Netanyahu's Real Targets: President Obama, and the Israeli Swing Voter

In an impassioned speech, the Israeli prime minister makes the case that Iran is ruled by very bad men. But we got that.

Well, Benjamin Netanyahu certainly knows how to give a speech. But we already knew that.

Netanyahu is eloquent in outlining the terrible crimes of the Iranian regime. But we already knew that.

Netanyahu is committed to the survival of the Jewish people, and the Jewish state. But we already knew that.

Netanyahu loves America. But we already knew that.

Netanyahu believes that Iran is playing the American administration for suckers. But we already knew that.

Netanyahu doesn't have a plausible, realistic plan to keep Iran from gaining possession of a nuclear weapon. But we already knew that.

A number of quick observations about a surreal day in Washington:

1. The speech had two targets, and neither one was Ayatollah Khamenei, the Iranian supreme leader. The first set of targets consisted of President Obama, his secretary of state, John Kerry, and Kerry's chief Iran negotiator, Wendy Sherman. Netanyahu called them all out, though not by name, for being hopelessly, haplessly naive in the face of evil. "I don’t believe that Iran’s radical regime will change for the better after this deal," Netanyahu said. "Would Iran be less aggressive when sanctions are removed and its economy is stronger? If Iran is gobbling up four countries right now while it’s under sanctions, how many more countries will Iran devour when sanctions are lifted? Would Iran fund less terrorism when it has mountains of cash with which to fund more terrorism?" President Obama has argued that a nuclear deal may help turn Iran into a more responsible international actor. Netanyahu thinks otherwise.

The second target was the conservative portion of the Israeli electorate, which has, like much of the rest of Israel, grown tired of Netanyahu. He will be returned to power on March 17 if he can convince a large enough number of Likud-oriented voters to stick with his party. If they move to other right-wing parties, Israel's president, Ruvi Rivlin, who loathes Netanyahu, will be presented with an opportunity to call for the formation of a national-unity government, or even a government led outright by the center-left Zionist Camp party. Right-wing voters in Israel aren't upset by Netanyahu's thumb-in-the-eye approach to President Obama. Many of them actually like it, and they will like to see that Netanyahu is more-or-less correct when he argues that Congress has Israel's back.

2. Congress has Israel's back. Nancy Pelosi was very upset after the speech—she thought it condescending—but the reaction to the speech from the floor of the House would certainly convince Israeli voters that Netanyahu has maintained good relations with the legislative branch. The boycott advocated by some left-leaning groups largely failed. About 90 percent of Congress showed up for the speech. The notable exceptions: a meaningful number of Jewish members, and a large number of African-American members. It is unprecedented for Jewish members of Congress to boycott a speech by an Israeli prime minister, and it is a bad omen. It is also unprecedented for so many members of the Congressional Black Caucus (which is quite pro-Israel) to stay away. This is on the Israeli government, and, specifically, its ambassador in Washington, Ron Dermer (the architect of this speech) to fix.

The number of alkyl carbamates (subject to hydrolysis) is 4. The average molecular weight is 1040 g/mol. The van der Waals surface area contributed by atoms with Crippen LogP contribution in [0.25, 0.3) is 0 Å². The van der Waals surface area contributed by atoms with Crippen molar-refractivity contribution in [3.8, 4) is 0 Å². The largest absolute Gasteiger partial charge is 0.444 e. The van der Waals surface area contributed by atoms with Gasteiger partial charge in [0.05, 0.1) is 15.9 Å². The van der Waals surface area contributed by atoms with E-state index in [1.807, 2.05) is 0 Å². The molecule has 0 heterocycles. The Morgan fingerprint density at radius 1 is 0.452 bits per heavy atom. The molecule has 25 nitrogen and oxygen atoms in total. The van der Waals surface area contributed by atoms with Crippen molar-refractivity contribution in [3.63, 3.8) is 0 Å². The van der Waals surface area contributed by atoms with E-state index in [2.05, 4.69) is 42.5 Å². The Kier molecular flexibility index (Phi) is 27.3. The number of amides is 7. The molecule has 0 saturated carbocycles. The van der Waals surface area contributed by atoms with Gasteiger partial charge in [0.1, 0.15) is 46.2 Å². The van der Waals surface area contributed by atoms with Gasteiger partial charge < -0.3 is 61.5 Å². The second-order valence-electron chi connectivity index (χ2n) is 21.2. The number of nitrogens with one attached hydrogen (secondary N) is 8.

3. Netanyahu doesn't profess to understand how negotiations work. In order for negotiations to succeed, all parties have to agree to terms. Netanyahu believes that terms can be imposed on Iran, as terms were imposed on Japan after World War II. But those terms were imposed after a total military defeat. Short of a total military defeat of Iran, the West will not get from Iran all that Netanyahu wants. Asking Congress to link sanctions relief to broader issues, such as Iran's sponsorship of terrorism, and its various regional aggressions, is a way to blow up these negotiations for good. Iran will not agree to these terms, and will walk away. And then it will be free—or freer, at least—to move to nuclear breakout.
4. Netanyahu may—may—have succeeded in putting Obama on the back foot. Obama has a very hard job here. He has to convince American legislators that reaching an agreement with a terror-sponsoring regime that is known to cheat on nuclear matters (and, by the way, also calls for the annihilation of Israel, a country the majority of Americans support) will make the world a safer place. That's a difficult thing to do, especially when one way to actually reach a deal, American negotiators believe, is to "preserve the dignity" of the Iranian side. There's a reasonable chance that this speech will be forgotten in a month. There's also a reasonable chance that Netanyahu just made Obama's mission harder.